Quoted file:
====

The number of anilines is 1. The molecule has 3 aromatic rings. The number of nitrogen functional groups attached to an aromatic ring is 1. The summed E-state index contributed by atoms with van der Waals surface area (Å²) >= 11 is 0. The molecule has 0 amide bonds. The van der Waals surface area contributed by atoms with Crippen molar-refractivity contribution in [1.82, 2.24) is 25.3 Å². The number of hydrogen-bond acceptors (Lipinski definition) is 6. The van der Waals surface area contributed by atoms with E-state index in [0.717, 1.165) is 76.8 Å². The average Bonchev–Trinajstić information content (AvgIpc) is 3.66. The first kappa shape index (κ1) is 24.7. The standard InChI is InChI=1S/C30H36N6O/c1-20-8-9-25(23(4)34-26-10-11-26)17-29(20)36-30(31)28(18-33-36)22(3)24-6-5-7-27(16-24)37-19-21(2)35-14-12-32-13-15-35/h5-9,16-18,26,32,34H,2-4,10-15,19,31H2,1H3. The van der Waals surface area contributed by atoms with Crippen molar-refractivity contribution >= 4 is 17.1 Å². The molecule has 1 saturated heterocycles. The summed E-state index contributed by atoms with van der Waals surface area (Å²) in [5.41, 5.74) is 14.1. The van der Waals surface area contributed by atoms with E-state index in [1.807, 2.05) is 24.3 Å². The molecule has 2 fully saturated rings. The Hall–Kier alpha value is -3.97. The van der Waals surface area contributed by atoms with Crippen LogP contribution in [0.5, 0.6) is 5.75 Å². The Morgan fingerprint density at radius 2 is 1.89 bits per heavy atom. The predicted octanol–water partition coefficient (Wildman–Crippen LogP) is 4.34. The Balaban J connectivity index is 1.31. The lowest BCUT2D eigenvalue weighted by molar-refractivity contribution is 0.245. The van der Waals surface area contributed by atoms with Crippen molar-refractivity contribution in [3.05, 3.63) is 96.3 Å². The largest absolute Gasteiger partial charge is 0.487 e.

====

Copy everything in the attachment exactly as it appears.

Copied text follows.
The number of anilines is 1. The molecule has 3 aromatic rings. The number of nitrogen functional groups attached to an aromatic ring is 1. The summed E-state index contributed by atoms with van der Waals surface area (Å²) >= 11 is 0. The molecule has 0 amide bonds. The van der Waals surface area contributed by atoms with Crippen molar-refractivity contribution in [1.82, 2.24) is 25.3 Å². The number of hydrogen-bond acceptors (Lipinski definition) is 6. The van der Waals surface area contributed by atoms with E-state index in [0.717, 1.165) is 76.8 Å². The average Bonchev–Trinajstić information content (AvgIpc) is 3.66. The first kappa shape index (κ1) is 24.7. The standard InChI is InChI=1S/C30H36N6O/c1-20-8-9-25(23(4)34-26-10-11-26)17-29(20)36-30(31)28(18-33-36)22(3)24-6-5-7-27(16-24)37-19-21(2)35-14-12-32-13-15-35/h5-9,16-18,26,32,34H,2-4,10-15,19,31H2,1H3. The van der Waals surface area contributed by atoms with Crippen molar-refractivity contribution >= 4 is 17.1 Å². The molecule has 1 saturated heterocycles. The summed E-state index contributed by atoms with van der Waals surface area (Å²) in [5.41, 5.74) is 14.1. The van der Waals surface area contributed by atoms with E-state index in [1.807, 2.05) is 24.3 Å². The molecule has 2 fully saturated rings. The Hall–Kier alpha value is -3.97. The van der Waals surface area contributed by atoms with Crippen LogP contribution in [0.5, 0.6) is 5.75 Å². The Morgan fingerprint density at radius 2 is 1.89 bits per heavy atom. The predicted octanol–water partition coefficient (Wildman–Crippen LogP) is 4.34. The Balaban J connectivity index is 1.31. The lowest BCUT2D eigenvalue weighted by molar-refractivity contribution is 0.245. The van der Waals surface area contributed by atoms with Crippen molar-refractivity contribution in [3.05, 3.63) is 96.3 Å². The largest absolute Gasteiger partial charge is 0.487 e.